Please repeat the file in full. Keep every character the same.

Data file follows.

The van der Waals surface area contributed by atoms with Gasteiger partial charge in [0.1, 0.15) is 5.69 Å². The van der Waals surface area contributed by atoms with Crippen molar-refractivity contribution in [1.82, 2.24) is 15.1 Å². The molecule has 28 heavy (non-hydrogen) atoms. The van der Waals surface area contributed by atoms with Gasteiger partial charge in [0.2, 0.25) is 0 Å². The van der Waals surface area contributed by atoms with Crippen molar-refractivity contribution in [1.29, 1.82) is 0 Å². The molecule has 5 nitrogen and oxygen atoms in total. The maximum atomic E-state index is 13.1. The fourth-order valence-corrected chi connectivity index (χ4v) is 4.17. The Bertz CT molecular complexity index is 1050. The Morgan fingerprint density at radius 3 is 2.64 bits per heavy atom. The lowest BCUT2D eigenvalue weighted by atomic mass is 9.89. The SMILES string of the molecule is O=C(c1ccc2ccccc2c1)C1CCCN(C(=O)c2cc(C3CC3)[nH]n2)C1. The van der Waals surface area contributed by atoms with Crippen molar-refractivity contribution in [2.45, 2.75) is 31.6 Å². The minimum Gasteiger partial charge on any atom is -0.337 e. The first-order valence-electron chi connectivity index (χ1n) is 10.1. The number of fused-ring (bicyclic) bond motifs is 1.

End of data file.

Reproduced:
The van der Waals surface area contributed by atoms with Gasteiger partial charge in [0.1, 0.15) is 5.69 Å². The van der Waals surface area contributed by atoms with Crippen molar-refractivity contribution in [1.82, 2.24) is 15.1 Å². The molecule has 28 heavy (non-hydrogen) atoms. The van der Waals surface area contributed by atoms with Gasteiger partial charge in [0.2, 0.25) is 0 Å². The van der Waals surface area contributed by atoms with Crippen molar-refractivity contribution in [1.29, 1.82) is 0 Å². The molecule has 5 nitrogen and oxygen atoms in total. The maximum atomic E-state index is 13.1. The fourth-order valence-corrected chi connectivity index (χ4v) is 4.17. The Bertz CT molecular complexity index is 1050. The Morgan fingerprint density at radius 3 is 2.64 bits per heavy atom. The lowest BCUT2D eigenvalue weighted by atomic mass is 9.89. The SMILES string of the molecule is O=C(c1ccc2ccccc2c1)C1CCCN(C(=O)c2cc(C3CC3)[nH]n2)C1. The van der Waals surface area contributed by atoms with Crippen molar-refractivity contribution in [2.45, 2.75) is 31.6 Å². The minimum Gasteiger partial charge on any atom is -0.337 e. The first-order valence-electron chi connectivity index (χ1n) is 10.1. The number of fused-ring (bicyclic) bond motifs is 1.